Macro: Closeup Filters vs Extension Tubes

This page looks at two methods to increase the magnification available from the Canon 100mm macro lens: close-up filters and extension tubes.

All the images for this article were shot using a full-frame Canon camera and a cross-polarisation technique, with an iPad to act as a polarising light-table.

The test target.

The test target.


The lens used was a Canon 100mm f2.8L, a high quality macro lens that reaches 1:1 magnification at its closest focus distance. Images were shot of a ruler using various combinations of tubes (Kenko and Canon) and a Raynox DCR 250 close-up filter. The lens was set to its closest focus setting and a Velbon focussing rail used to adjust the focus distance until the subject was sharp.

Focal distances were measured very roughly using a ruler, and are probably only accurate to +/- 0.5cm. Here, the Focal Distance is measured between the target and the focal plane, while the Working Distance is measured between the target and the end of the lens. Magnifications were estimated from the ruler markings.


The results are summarised in the following table – click the images for larger versions:


Magnification Extension Tubes Close-up Filter Focal Distance Working Distance Image
1.0x 29.5cm 17.5cm wpid1010-image-02-8555.jpg
1.4x 25mm 30cm 15.5cm wpid1012-image-03-8557.jpg
1.8x 68mm 32.5cm 13.5cm wpid1014-image-04-8559.jpg
1.9x DCR 250 23.5cm 11cm wpid1016-image-05-8556.jpg
2.5x 25mm DCR 250 32.5cm 17.5cm wpid1018-image-06-8558.jpg
3.2x 68mm DCR 250 29cm 10cm wpid1020-image-07-8560.jpg
3.8x 93mm DCR 250 29cm 7cm wpid1022-image-08-8561.jpg


Some observations:

  • for working distance, there is no great advantage to using tubes vs the filter
  • using multiple tubes results in a lot of movement in the lens. Here, the camera was suspended on a tripod looking straight down – but if shooting horizontally the assembly will droop (which can not be good…)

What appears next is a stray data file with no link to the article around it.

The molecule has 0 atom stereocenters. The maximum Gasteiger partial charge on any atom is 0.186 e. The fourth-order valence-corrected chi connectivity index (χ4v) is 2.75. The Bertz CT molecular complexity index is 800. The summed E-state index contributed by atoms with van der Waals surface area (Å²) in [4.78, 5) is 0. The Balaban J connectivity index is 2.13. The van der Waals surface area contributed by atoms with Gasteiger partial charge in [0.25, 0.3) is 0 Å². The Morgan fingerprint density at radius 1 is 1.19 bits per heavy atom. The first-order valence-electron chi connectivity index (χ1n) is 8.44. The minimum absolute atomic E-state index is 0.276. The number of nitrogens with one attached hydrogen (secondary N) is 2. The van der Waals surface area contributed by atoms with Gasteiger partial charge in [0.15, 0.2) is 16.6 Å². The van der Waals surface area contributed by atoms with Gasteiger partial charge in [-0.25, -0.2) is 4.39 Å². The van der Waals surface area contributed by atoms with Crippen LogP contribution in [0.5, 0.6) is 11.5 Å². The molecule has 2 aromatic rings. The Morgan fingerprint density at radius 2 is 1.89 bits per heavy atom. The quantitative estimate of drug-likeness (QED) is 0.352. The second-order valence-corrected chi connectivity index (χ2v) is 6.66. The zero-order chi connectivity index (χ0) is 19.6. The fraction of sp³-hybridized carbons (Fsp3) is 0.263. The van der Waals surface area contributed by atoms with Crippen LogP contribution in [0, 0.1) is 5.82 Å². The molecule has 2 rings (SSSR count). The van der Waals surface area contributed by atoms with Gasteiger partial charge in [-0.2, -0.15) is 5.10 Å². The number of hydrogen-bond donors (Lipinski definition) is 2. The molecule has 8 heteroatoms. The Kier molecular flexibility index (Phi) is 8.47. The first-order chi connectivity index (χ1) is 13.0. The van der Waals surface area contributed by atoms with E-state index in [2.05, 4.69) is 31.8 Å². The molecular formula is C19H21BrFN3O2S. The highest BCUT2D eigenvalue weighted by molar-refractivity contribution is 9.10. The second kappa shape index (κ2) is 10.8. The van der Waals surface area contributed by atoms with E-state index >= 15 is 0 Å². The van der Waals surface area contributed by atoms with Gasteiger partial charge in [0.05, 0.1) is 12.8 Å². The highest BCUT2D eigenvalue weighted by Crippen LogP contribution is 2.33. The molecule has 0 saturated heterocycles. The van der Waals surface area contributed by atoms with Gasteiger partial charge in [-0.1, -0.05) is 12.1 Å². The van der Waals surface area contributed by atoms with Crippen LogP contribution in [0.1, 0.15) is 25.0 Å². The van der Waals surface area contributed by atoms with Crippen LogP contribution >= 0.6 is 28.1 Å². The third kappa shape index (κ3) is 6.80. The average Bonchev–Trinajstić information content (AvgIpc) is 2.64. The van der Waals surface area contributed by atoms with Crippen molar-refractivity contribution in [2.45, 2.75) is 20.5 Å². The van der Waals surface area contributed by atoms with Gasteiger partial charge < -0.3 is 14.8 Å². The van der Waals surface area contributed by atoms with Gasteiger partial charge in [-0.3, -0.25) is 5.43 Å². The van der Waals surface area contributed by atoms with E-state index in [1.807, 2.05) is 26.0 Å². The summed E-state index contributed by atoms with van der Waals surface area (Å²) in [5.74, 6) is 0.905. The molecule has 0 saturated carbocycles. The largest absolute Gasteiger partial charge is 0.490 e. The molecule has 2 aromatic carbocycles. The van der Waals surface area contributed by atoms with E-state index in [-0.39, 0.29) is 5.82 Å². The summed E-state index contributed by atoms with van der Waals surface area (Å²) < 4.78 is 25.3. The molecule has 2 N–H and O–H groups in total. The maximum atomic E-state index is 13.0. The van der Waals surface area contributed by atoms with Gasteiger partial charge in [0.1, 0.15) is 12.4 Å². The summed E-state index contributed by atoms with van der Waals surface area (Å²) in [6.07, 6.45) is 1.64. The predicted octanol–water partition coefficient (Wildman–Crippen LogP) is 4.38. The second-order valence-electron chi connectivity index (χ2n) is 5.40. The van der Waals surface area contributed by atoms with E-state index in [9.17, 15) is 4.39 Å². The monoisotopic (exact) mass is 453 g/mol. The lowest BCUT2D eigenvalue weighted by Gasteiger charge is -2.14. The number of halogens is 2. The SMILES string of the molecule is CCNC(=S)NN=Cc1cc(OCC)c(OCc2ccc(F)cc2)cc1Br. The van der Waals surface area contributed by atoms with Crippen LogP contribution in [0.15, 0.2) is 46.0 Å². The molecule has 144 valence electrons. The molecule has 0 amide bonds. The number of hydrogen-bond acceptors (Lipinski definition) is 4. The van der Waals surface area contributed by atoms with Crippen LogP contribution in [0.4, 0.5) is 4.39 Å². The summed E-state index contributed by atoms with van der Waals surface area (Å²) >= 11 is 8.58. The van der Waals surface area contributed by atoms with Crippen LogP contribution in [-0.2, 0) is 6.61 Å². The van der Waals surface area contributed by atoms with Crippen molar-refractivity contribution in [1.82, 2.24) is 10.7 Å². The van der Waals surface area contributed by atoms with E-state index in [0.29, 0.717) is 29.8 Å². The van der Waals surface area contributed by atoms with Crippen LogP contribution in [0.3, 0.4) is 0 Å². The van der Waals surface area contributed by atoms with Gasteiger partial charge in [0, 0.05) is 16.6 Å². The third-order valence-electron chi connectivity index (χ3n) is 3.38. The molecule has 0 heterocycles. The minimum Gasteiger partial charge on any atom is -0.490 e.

• the clip-on attachment for the Kenko filter can too easily pop-off if not attached carefully
  • with magnifications of more than 2x, the live-view image becomes very hard to focus. Partly this is because every minute vibration is magnified immensely, and partly because general softness in the image makes it tricky to decide where the sharpest focus is…
  • images shot with tubes-only are noticeably sharper that images shot with the close-up filter. Obviously adding more glass is bad, and the Raynox filter is actually cheaper than the high-quality optical air that Canon sells in its 25mm extension tubes…
  • the Kenko tubes work just as well as the Canon ones and cost much less…

Another curious observation was that adding a polarising filter to the end of the lens unexpectedly increased the focal distance by roughly the thickness of the filter. While I would have expected some effect, it was surprising that this was noticeable.

Not really expecting anything useful, I also tried shooting an image with absolutely everything to hand: 12+20+25+36mm of tubes, the DCR250 filter and a Kenko 1.4x teleconverter. This gives approximately 5.6x magnification – more than the Canon MPE65 lens. The stack is hopelessly unstable and impossible to use other than by pointing straight down. However, the image quality is still surprisingly good:




Lastly, if all this is a little sterile, a couple of images to show some practical application:


Close-up of a plastic ruler.

Close-up of a plastic ruler. This took a lot of editing in Photoshop to remove specs of dust…



Laser-cut foil and plastic film.

Laser-cut foil with clear plastic film.

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